The people at Nutrisystem just got rid of a quick 230 pounds — as in, they just fired Lawrence Taylor due to the “severity” of the allegations he’s facing in his statutory rape case.
TMZ spoke to a rep at the weight loss company, who told us, “We are shocked and saddened by these very serious allegations against Lawrence Taylor.”
Updated 05.07.10 @ 8:52 a.m. – LT’s Controversial Lawyer Abruptly Replaced Mid-Trial
For a minute there, it looked like the “bad girl” was back.
Ex-Rockland County District Attorney Ken Gribetz briefly represented Lawrence Taylor Thursday as a criminal defense lawyer – until the Daily News reminded the world of Gribetz’s past in an online story.
Arthur Aidala abruptly replaced Gribetz as LT’s attorney.
Back in 1995, The News exposed the married Gribetz’s torrid affair with a local woman who claimed he used county money to fund their trysts.
She recounted how Gribetz would leave her voice messages referring to her as his “doll” – and calling himself a “bad girl.”
The News also revealed he pocketed secret referral fees on real estate deals.
Gribetz resigned and pleaded guilty to two federal misdemeanors. He was suspended from practicing law.
Updated 05.06.10 @ 11:42 a.m. – Lawrence Taylor Arrested In Connection With Rape Of 16-Year-Old
SUFFERN, N.Y. – Pro Football Hall of Famer Lawrence Taylor was arrested Thursday in connection with the rape of a 16-year-old girl in a suburban New York City hotel room, and another man is accused of bringing her there, police said.
The former New York Giants linebacker was arrested early Thursday at a Holiday Inn in Suffern, said Christopher St. Lawrence, supervisor of the town of Ramapo. The victim was 16, one year below the legal age of consent in New York, St. Lawrence said.
An attorney for Taylor, Kenneth Gribetz, said he expected Taylor to be arraigned later Thursday.
“We’re confident his innocence will be proven,” he said.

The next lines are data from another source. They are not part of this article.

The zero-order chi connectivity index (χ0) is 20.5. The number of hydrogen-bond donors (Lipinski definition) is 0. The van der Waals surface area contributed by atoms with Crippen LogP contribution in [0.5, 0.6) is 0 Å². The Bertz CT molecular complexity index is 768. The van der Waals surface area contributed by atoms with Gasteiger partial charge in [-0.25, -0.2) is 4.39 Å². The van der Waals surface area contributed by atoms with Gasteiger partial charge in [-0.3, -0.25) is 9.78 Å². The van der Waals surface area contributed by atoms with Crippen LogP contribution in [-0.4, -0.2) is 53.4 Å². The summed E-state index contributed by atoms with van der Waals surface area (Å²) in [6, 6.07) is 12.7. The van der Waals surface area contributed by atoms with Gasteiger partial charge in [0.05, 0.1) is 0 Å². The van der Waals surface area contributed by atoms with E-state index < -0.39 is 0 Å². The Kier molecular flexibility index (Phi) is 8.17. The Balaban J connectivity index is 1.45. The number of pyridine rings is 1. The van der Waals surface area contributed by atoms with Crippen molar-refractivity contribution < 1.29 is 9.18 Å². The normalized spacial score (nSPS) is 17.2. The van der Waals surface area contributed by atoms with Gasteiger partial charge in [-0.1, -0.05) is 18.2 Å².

A second man was arrested in the case, New York City police said. Rasheed Davis, 36, was arrested on charges of unlawful imprisonment, assault and endangering the welfare of a child.
Police said Davis drove the girl, who had been staying with him in the Bronx for a few weeks, to the Holiday Inn and told her she had to have sex with Taylor. She said she refused, Taylor sexually assaulted her, then he paid her $300, which she gave to Davis, police said.
On the way back from Suffern, the girl sent text messages to her uncle spelling out what had happened, said a law enforcement official with knowledge of the investigation who spoke to The Associated Press on condition of anonymity because the official was not authorized to speak about the case. The uncle then went to the NYPD, the official said.
There was no phone number listed at the address provided by police for Davis and it wasn’t clear if he had an attorney. His relationship with the girl was unclear.
The Bronx district attorney’s office refused to comment.
Taylor was inducted into the Pro Football Hall of Fame in 1999 and competed in ABC’s “Dancing With the Stars” last year. He had a highly publicized struggle with drug addiction and has had multiple legal run-ins in retirement.
A quick, fierce and athletic linebacker who redefined his position, Taylor anchored the Giants’ defense and led New York to Super Bowls titles in 1987 and 1991. He was selected to the NFL’s 75th Anniversary All-Time Team.
A 10-time Pro Bowler, he was the NFL Most Valuable Player in 1986 and the NFL Defensive Player of the Year in 1981, 1982 and 1986. He recorded 132 1/2 sacks, which doesn’t included his 9 sacks in 1981 when the statistic wasn’t official.
In 2001, Taylor was convicted of possessing drug paraphernalia in New Jersey. The conviction stemmed from the September 1998 discovery in a hotel room of a butane torch and other materials commonly used to smoke crack.
In 1996 and 1997, he was arrested in South Carolina and Florida on drug charges. In those cases, he either admitted his guilt or agreed to enter a pretrial intervention program.
In 2000, he drew five years of federal probation for filing false tax returns and for tax evasion.